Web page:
October 1996

Root Page of Article: Feeling Between the Lines, by Joyce Menges


As I have said, this work has arisen out of my personal experiences in cyberspace and my own need to better understand what I knew intuitively; there is more to human communication in cyberspace than the mere words of conversation. As I have worked and played in this virtual place I have witnessed learning and intellectual discourse, commerce of every imaginable ilk, the social interaction of strangers and friends, enemies and lovers, and chatter, idle and otherwise. In that time I have come to know that human communication across the lines of the Internet can be rich with extraverbal clues to emotion and attitude.

Consider the following exchange:

[Joyce] I have to go shortly to prepare for that.
[Joyce] I have had my nose in my computer all morning
[Joe] i can see the smudge on the screen, yes indeedie.
[Joyce] hehe, no way!
[Joyce] here, let me fix it...
[Joyce] *wipe wipe*
[Joe] yes you did... well... i would love to keep you here for ever, but i think if i had my choice.. i would feel better knowing you had sufficient time Joyce to prepare, even if that meant not spending a few more minutes with you.
[Joe] all that to say...
[Joyce] it's ok if I go even tho you want me to stay? :)
[Joyce] *grin*
[Joe] words mean things, as you and I know... and i can't give you a wink or a tone or a facial smile to let you know it's fine to go... so I have to say it in a way I am convinced the meaning gets through the smudge still on my screen, :).
(J. Subjak, personal communication, 2-3-96)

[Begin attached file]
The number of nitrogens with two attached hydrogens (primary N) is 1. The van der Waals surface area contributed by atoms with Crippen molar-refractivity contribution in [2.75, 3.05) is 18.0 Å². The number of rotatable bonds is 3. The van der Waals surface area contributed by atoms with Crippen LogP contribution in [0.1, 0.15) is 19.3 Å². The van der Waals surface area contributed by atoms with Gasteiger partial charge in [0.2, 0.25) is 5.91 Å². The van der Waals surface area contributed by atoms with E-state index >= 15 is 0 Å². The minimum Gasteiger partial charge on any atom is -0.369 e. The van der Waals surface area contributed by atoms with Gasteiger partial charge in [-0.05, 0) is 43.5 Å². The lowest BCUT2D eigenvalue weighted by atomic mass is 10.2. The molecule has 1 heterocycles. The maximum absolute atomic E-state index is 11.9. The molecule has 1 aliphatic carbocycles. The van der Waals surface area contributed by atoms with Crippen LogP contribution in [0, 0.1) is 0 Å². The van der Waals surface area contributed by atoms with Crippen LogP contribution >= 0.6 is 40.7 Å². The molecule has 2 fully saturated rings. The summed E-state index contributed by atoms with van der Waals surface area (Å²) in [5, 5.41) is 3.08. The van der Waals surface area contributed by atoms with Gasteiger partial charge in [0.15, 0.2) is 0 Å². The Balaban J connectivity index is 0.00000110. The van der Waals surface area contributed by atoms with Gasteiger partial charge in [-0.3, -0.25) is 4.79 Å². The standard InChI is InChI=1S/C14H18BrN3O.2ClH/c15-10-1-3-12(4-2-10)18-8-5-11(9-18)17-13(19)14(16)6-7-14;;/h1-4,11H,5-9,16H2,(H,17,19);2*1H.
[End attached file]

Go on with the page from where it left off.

Unintentionally here, my friend Joe has verbalized one of the primary ways people express their feelings in the virtual realm; they talk about them. But the exchange also reveals other devices that are typically found in conversations of this type. Actually, the Nominal Group participants identified at least a dozen distinct ways in which people interact extraverbally. Of course there were many devices mentioned during the group process and probably no one particular participant would subscribe to the following list just as it stands, but I believe it is an accurate reflection of the collective groups' best ideas and it does echo my own experiences. (See Appendix D for a comprehensive summary of NGT results.) The NGT participants identified five significant ways they believe people express and perceive extraverbal communication in cyberspace: ^ emotes, word choice, punctuation, ^ emoticons and capital letters. A discussion of these follows. --

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